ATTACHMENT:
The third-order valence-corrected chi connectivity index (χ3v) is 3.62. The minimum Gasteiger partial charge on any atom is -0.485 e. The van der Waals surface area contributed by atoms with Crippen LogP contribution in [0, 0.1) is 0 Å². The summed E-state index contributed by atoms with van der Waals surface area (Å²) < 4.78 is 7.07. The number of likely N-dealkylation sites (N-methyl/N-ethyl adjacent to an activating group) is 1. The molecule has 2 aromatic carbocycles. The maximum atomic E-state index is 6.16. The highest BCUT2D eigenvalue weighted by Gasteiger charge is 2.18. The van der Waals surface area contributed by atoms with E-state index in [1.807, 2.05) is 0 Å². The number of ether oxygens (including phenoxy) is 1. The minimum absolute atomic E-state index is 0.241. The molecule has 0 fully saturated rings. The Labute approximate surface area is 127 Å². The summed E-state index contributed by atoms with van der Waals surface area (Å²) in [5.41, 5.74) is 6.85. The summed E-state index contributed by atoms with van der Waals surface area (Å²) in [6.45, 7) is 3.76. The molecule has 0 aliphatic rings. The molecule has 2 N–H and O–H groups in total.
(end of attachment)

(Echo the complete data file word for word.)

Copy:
The third-order valence-corrected chi connectivity index (χ3v) is 3.62. The minimum Gasteiger partial charge on any atom is -0.485 e. The van der Waals surface area contributed by atoms with Crippen LogP contribution in [0, 0.1) is 0 Å². The summed E-state index contributed by atoms with van der Waals surface area (Å²) < 4.78 is 7.07. The number of likely N-dealkylation sites (N-methyl/N-ethyl adjacent to an activating group) is 1. The molecule has 2 aromatic carbocycles. The maximum atomic E-state index is 6.16. The highest BCUT2D eigenvalue weighted by Gasteiger charge is 2.18. The van der Waals surface area contributed by atoms with E-state index in [1.807, 2.05) is 0 Å². The number of ether oxygens (including phenoxy) is 1. The minimum absolute atomic E-state index is 0.241. The molecule has 0 fully saturated rings. The Labute approximate surface area is 127 Å². The summed E-state index contributed by atoms with van der Waals surface area (Å²) in [5.41, 5.74) is 6.85. The summed E-state index contributed by atoms with van der Waals surface area (Å²) in [6.45, 7) is 3.76. The molecule has 0 aliphatic rings. The molecule has 2 N–H and O–H groups in total.